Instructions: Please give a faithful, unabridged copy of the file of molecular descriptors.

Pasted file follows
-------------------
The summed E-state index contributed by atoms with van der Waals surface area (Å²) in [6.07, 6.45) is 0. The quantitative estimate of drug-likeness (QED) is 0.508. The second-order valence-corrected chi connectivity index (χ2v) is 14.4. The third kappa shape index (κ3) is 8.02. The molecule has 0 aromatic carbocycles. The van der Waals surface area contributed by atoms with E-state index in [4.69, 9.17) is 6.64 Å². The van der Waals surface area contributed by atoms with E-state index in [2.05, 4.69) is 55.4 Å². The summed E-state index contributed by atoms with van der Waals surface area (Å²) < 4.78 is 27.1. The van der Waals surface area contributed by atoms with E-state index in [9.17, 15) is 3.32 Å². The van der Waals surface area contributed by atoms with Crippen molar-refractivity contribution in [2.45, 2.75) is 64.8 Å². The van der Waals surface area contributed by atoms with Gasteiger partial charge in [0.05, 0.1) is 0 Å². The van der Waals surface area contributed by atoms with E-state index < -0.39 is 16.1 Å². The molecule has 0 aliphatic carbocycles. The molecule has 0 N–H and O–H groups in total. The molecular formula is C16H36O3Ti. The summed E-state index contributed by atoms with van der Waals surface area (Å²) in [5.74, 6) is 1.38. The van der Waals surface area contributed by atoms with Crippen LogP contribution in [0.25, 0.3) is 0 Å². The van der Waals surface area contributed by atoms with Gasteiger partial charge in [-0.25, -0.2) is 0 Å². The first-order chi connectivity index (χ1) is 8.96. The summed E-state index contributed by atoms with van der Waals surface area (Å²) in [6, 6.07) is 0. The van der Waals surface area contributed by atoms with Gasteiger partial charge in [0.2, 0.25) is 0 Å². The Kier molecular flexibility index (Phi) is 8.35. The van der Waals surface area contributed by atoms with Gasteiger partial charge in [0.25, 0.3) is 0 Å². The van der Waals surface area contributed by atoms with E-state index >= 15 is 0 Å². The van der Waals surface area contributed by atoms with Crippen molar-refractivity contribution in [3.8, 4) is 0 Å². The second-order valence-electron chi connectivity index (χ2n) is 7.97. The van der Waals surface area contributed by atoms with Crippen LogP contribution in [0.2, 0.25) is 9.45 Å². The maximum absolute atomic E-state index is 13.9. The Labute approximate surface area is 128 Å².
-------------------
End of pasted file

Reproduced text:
The summed E-state index contributed by atoms with van der Waals surface area (Å²) in [6.07, 6.45) is 0. The quantitative estimate of drug-likeness (QED) is 0.508. The second-order valence-corrected chi connectivity index (χ2v) is 14.4. The third kappa shape index (κ3) is 8.02. The molecule has 0 aromatic carbocycles. The van der Waals surface area contributed by atoms with E-state index in [4.69, 9.17) is 6.64 Å². The van der Waals surface area contributed by atoms with E-state index in [2.05, 4.69) is 55.4 Å². The summed E-state index contributed by atoms with van der Waals surface area (Å²) < 4.78 is 27.1. The van der Waals surface area contributed by atoms with E-state index in [9.17, 15) is 3.32 Å². The van der Waals surface area contributed by atoms with Crippen molar-refractivity contribution in [2.45, 2.75) is 64.8 Å². The van der Waals surface area contributed by atoms with Gasteiger partial charge in [0.05, 0.1) is 0 Å². The van der Waals surface area contributed by atoms with E-state index < -0.39 is 16.1 Å². The molecule has 0 aliphatic carbocycles. The molecule has 0 N–H and O–H groups in total. The molecular formula is C16H36O3Ti. The summed E-state index contributed by atoms with van der Waals surface area (Å²) in [5.74, 6) is 1.38. The van der Waals surface area contributed by atoms with Crippen LogP contribution in [0.25, 0.3) is 0 Å². The van der Waals surface area contributed by atoms with Gasteiger partial charge in [-0.25, -0.2) is 0 Å². The first-order chi connectivity index (χ1) is 8.96. The summed E-state index contributed by atoms with van der Waals surface area (Å²) in [6, 6.07) is 0. The van der Waals surface area contributed by atoms with Gasteiger partial charge in [0.2, 0.25) is 0 Å². The Kier molecular flexibility index (Phi) is 8.35. The van der Waals surface area contributed by atoms with Gasteiger partial charge in [0.25, 0.3) is 0 Å². The van der Waals surface area contributed by atoms with E-state index >= 15 is 0 Å². The van der Waals surface area contributed by atoms with Crippen molar-refractivity contribution in [3.8, 4) is 0 Å². The second-order valence-electron chi connectivity index (χ2n) is 7.97. The van der Waals surface area contributed by atoms with Crippen LogP contribution in [0.2, 0.25) is 9.45 Å². The maximum absolute atomic E-state index is 13.9. The Labute approximate surface area is 128 Å².